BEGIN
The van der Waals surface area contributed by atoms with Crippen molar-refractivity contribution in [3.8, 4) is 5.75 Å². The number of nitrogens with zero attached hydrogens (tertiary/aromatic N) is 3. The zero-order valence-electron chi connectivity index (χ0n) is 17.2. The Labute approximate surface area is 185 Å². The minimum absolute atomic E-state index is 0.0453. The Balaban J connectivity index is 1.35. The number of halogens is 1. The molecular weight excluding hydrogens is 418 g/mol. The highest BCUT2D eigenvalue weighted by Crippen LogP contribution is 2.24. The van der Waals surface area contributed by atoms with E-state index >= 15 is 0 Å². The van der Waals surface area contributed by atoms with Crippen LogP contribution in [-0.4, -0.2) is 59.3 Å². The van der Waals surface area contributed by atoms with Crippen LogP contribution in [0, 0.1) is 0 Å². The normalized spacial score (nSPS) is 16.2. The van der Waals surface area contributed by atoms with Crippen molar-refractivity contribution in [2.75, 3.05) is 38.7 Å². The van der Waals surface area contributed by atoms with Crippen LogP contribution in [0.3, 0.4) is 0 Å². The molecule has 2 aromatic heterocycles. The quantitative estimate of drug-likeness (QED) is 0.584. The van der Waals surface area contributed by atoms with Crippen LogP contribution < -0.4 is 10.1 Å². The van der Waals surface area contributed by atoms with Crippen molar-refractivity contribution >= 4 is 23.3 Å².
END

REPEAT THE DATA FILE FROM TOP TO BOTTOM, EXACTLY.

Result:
The van der Waals surface area contributed by atoms with Crippen molar-refractivity contribution in [3.8, 4) is 5.75 Å². The number of nitrogens with zero attached hydrogens (tertiary/aromatic N) is 3. The zero-order valence-electron chi connectivity index (χ0n) is 17.2. The Labute approximate surface area is 185 Å². The minimum absolute atomic E-state index is 0.0453. The Balaban J connectivity index is 1.35. The number of halogens is 1. The molecular weight excluding hydrogens is 418 g/mol. The highest BCUT2D eigenvalue weighted by Crippen LogP contribution is 2.24. The van der Waals surface area contributed by atoms with E-state index >= 15 is 0 Å². The van der Waals surface area contributed by atoms with Crippen LogP contribution in [-0.4, -0.2) is 59.3 Å². The van der Waals surface area contributed by atoms with Crippen LogP contribution in [0, 0.1) is 0 Å². The normalized spacial score (nSPS) is 16.2. The van der Waals surface area contributed by atoms with Crippen molar-refractivity contribution in [2.75, 3.05) is 38.7 Å². The van der Waals surface area contributed by atoms with Crippen LogP contribution in [0.3, 0.4) is 0 Å². The molecule has 2 aromatic heterocycles. The quantitative estimate of drug-likeness (QED) is 0.584. The van der Waals surface area contributed by atoms with Crippen LogP contribution < -0.4 is 10.1 Å². The van der Waals surface area contributed by atoms with Crippen molar-refractivity contribution >= 4 is 23.3 Å².